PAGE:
The astronomy calendar I subscribe to called it an extra super duper moon, so I’m passing it on. This was the full moon on July 13th and it was the largest (closest to earth) of 2022. The cliff in the foreground is the north end of Marrowstone Island … part of Fort Flagler State Park. The color is approximately correct … it was very impressive.
It was 10 PM and fairly dark by the time the moon rose. I had been skeptical on my way to Fort Worden and a cliffside spot I knew would provide a good view to the Southeast where the moon would rise. Indeed, I could not capture the moon’s details without leaving the foreground completely in shadow. So, I did what I could and dealt with what I had. I thought that a high dynamic range (HDR) photo technique of combining several images wouldn’t work well in this case with a 500mm lens … the motion of the moon was quite evident between shots.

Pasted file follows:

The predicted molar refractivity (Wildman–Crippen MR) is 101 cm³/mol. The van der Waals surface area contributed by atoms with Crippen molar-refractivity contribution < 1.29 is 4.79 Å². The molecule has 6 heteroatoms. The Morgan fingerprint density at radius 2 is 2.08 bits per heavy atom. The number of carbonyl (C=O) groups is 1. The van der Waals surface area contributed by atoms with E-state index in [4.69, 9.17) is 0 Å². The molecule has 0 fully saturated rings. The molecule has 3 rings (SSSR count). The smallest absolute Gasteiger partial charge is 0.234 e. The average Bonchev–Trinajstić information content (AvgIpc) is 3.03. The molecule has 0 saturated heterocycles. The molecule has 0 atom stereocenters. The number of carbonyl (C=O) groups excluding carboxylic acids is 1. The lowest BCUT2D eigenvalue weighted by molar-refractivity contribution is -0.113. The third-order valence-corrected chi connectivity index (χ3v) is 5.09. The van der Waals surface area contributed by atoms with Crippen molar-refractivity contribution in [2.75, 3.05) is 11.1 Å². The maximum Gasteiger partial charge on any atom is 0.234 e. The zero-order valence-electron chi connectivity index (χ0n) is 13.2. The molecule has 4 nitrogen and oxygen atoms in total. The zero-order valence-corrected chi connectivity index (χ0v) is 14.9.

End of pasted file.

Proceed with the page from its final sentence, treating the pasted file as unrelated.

This was the summer air full of forest fire smoke a few years back … which is what provided the intense color of the sun. What I just noticed was a small spot on the sun that I wonder now if it was a sunspot. No way to tell now … it could also be a water spot on the sensor, for instance.
This is another photo that I ran across in my archive that I thought was of interest. I don’t remember the specific weather that was before or after this sunset. To me, it looks like it unstable air when there is a transition to or from stormy weather. Pleasant clouds, even if the weather wasn’t.
I was going through the photo library and seeing what I had not uploaded to the blog. I found this one of a sunset back in 2018. I don’t remember the sunset … there were so many. I can’t really say how closely this reflects the ‘actual colors’… but there wasn’t any adjustments to vibrance or saturation.
That brings up the endless question of: are the colors that I see the same as the colors you see?